Rules That Foster Voluntary, Effective Cooperation Needed



Waterless urinals in public places indeed. This certainly confirms my opinion of politicians generally and of Payson's politicians in particular.

Nothing in your article "New water ordinance has teeth" explains how these rules are to be enforced.

As I have commented before, are we to have water-cops now in two-tone blue uniforms tooling around in two-tone VW bugs with a big two-tone blue flashing faucets on their roofs in place of the usual emergency lights?

Are folks expected to call the Water-KGB to report their neighbors? This sort of thing will happen under these rules and will only stir up trouble where none would otherwise occur.

My comments are not intended to mock the seriousness of the problem -- which is second only to fire danger -- about which precious little or nothing has been or is being done (or should be expected to be done) by rule-drafters on the town council. I plan to re-send this note when the next big fire breaks out in northern Arizona next summer, hopefully not in Payson.

Back to water-teeth: We do not need new punitive rules -- instead, we need rules that peaceably foster voluntary, but effective cooperation. Such rules are based on excessive consumption and require no special water-troops to enforce -- software in the billing function at the water department takes care of the whole thing. A $350 water bill is very likely to get the attention and cooperation of even the most indifferent wastrels among Paysonites.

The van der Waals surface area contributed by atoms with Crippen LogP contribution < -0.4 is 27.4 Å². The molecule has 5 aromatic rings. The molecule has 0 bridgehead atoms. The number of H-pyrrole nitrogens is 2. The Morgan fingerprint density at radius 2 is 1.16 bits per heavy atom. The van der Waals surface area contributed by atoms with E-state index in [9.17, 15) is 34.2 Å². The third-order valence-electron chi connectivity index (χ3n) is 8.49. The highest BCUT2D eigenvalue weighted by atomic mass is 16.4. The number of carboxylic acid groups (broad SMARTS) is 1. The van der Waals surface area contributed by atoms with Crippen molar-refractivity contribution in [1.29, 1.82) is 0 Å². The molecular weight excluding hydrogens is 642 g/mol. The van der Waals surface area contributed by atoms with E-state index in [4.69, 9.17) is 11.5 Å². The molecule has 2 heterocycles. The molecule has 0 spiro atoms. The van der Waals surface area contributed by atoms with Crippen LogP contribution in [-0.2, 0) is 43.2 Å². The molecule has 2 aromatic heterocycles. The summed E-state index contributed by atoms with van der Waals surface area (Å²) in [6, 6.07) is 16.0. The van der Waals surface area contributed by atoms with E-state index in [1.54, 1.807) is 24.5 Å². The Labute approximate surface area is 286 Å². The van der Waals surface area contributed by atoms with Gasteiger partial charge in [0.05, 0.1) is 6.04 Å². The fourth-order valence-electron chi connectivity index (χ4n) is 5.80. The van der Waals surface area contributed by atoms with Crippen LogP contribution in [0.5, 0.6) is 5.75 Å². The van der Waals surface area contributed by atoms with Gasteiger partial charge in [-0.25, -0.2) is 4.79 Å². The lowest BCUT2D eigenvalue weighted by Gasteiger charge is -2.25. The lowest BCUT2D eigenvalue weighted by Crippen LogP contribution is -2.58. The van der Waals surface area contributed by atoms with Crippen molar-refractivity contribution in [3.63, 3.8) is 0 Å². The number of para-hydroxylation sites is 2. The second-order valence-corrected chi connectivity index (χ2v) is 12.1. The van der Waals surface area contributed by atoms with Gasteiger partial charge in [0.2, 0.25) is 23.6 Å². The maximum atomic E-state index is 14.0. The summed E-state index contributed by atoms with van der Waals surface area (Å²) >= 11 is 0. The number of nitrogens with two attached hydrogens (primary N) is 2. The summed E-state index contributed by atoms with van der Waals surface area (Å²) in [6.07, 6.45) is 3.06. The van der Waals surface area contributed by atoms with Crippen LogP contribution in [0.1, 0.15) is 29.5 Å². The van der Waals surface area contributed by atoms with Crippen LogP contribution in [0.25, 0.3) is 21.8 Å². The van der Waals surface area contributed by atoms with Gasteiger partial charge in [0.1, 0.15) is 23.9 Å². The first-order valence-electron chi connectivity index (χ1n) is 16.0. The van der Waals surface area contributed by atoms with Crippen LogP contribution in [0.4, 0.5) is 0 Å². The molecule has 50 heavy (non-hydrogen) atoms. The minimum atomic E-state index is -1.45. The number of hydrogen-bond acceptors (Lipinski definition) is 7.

One thing has been done right (perhaps accidentally) --he prohibition of new turf and artificial water features. The new rules do not go far enough, however. All new landscaping should be restricted to xeriscape items and all turf -- residential and commercial -- should be phased out over time -- golf courses absolutely included.

By the way, does anyone out there know where the 1.6-gallon flush requirement came from? I assume that it was set arbitrarily by some government functionary deep in the bowels of government (pun intended) who had not a clue and who ran no meaningful experiments to verify its practicality (which does not exist, I think).

A better design using a pressurized tank would likely use far less water and always deliver a reliable, complete flush.

At any rate, watch that water, neighbor.

Allen N Wollscheidt , Sun Lakes

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